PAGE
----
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Related Resources

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ARTICLE_DESCRIPTION Have you ever thought about the job interview process from the interviewer's perspective? 
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ARTICLE_TEXT <p>As a job seeker, you are more concerned about yourself and your personal needs. That is natural, but this selfish attitude could stop you from getting what you need and want: a job.</p> <p>A job&nbsp;interview should be viewed as&nbsp;simply a conversation&nbsp;or collaboration to find the&nbsp;best fit for the job. It is an opportunity for two people to come together to find out if they are compatible. For all job interviews, there are three main components that you should consider:</p> <p>1. Your personal agenda.</p> <p>2. The company's agenda.</p> <p>3. The common ground you both stand on.</p> <p>First consider the&nbsp;common ground. What do you and the interviewer have in common? To begin with, you both want to fill the position. You both want to be working rather than looking for that right fit. The more you can find out in your research about the company (and the specific interviewer when possible), the more common ground you are likely to find.</p> <p>Next, think about the motives: yours and the company's. Have a clear idea about what you are looking for and why you're well-suited for the job. That sounds obvious, but if you're coming from a desperate any-job-will-do place, you won't be convincing.</p> <p>What is the company's agenda? There will be specifics for each job, and remember that all companies are looking for two things: flexibility and loyalty. So consider if you are willing to be flexible or to grow and stretch as the company advances?&nbsp; Are you willing to remain loyal&nbsp;to the company or do you simply view it as&nbsp;stepping stone to a &quot;bigger/better&quot; job situation?</p> <p>As you prepare&nbsp;for your interview, practice seeing yourself from the other side of the desk and go in knowing that you and the interviewer are on the same team and wanting the same conclusion -&nbsp;to find the right match for the job.</p> <p>For more tips on job interview success, check out the following books from your local Springfield-Greene County library.</p> <p>&nbsp;</p> <p><a href="http://coolcat.org/record=b2401437~S1"><b>Best Answers to 202 Job Interview Questions: Expert Tips to Ace the Interview and Get the Job Offer</b></a> by Daniel Porot and Frances Bolles Haynes</p> <p><a href="http://coolcat.org/record=b2421597~S1"><b>The Everything Job Interview Book: All You Need to Make a Great First Impression and Land the Perfect Job</b></a>by Joy Darlington and Nancy Schuman</p> <p><strong><a href="http://coolcat.org/record=b2441692~S1">Next-day job interview : prepare tonight and get the job tomorrow</a> </strong>by Michael Farr and Dick Gaither</p> <p><strong><a href="http://coolcat.org/record=b2270349~S1">The ultimate job search : intelligent strategies to get the right job fast</a> </strong>by Richard H. Beatty</p> <p>&nbsp;</p> <p>&nbsp;</p> <p>&nbsp;</p> <p>&nbsp;</p> <p>&nbsp;</p> <p>&nbsp;</p>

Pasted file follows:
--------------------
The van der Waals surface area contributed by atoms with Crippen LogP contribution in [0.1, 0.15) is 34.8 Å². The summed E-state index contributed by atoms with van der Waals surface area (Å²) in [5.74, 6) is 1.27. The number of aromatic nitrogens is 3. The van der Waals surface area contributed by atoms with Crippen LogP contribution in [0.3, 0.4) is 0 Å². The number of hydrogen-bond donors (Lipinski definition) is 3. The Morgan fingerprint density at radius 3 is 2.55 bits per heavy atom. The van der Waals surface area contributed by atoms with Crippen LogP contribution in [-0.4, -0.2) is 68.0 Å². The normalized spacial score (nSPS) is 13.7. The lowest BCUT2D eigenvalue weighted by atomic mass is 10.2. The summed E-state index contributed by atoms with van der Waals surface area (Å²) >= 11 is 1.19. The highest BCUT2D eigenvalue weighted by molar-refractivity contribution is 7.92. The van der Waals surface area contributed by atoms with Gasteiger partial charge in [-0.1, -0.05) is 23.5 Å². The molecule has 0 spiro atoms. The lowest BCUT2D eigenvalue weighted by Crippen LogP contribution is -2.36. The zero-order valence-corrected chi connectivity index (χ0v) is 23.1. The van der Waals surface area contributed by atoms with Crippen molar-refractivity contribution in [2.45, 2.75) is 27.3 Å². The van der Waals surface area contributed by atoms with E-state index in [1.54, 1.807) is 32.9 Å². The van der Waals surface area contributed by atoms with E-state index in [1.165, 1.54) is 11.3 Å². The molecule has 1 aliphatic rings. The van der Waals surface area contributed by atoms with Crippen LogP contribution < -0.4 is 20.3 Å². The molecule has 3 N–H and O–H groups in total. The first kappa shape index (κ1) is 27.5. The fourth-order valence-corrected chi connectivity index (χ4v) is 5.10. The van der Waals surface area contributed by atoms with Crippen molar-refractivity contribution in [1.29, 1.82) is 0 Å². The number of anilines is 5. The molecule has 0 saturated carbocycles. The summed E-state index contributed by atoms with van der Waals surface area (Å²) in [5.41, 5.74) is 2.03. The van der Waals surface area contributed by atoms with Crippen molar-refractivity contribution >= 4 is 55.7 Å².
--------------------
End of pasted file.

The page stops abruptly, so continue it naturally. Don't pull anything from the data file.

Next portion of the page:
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Find a Job

Use the Job Interview to Your Advantage

As a job seeker, you are more concerned about yourself and your personal needs. That is natural, but this selfish attitude could stop you from getting what you need and want: a job.

A job interview should be viewed as simply a conversation or collaboration to find the best fit for the job. It is an opportunity for two people to come together to find out if they are compatible. For all job interviews, there are three main components that you should consider:

1. Your personal agenda.

2. The company's agenda.

3. The common ground you both stand on.

First consider the common ground. What do you and the interviewer have in common? To begin with, you both want to fill the position. You both want to be working rather than looking for that right fit. The more you can find out in your research about the company (and the specific interviewer when possible), the more common ground you are likely to find.

Next, think about the motives: yours and the company's. Have a clear idea about what you are looking for and why you're well-suited for the job. That sounds obvious, but if you're coming from a desperate any-job-will-do place, you won't be convincing.

What is the company's agenda? There will be specifics for each job, and remember that all companies are looking for two things: flexibility and loyalty. So consider if you are willing to be flexible or to grow and stretch as the company advances?  Are you willing to remain loyal to the company or do you simply view it as stepping stone to a "bigger/better" job situation?

As you prepare for your interview, practice seeing yourself from the other side of the desk and go in knowing that you and the interviewer are on the same team and wanting the same conclusion - to find the right match for the job.

For more tips on job interview success, check out the following books from your local Springfield-Greene County library.

 

Best Answers to 202 Job Interview Questions: Expert Tips to Ace the Interview and Get the Job Offer by Daniel Porot and Frances Bolles Haynes

The Everything Job Interview Book: All You Need to Make a Great First Impression and Land the Perfect Jobby Joy Darlington and Nancy Schuman

Next-day job interview : prepare tonight and get the job tomorrow by Michael Farr and Dick Gaither

The ultimate job search : intelligent strategies to get the right job fast by Richard H. Beatty

 

 

 

 

 

 


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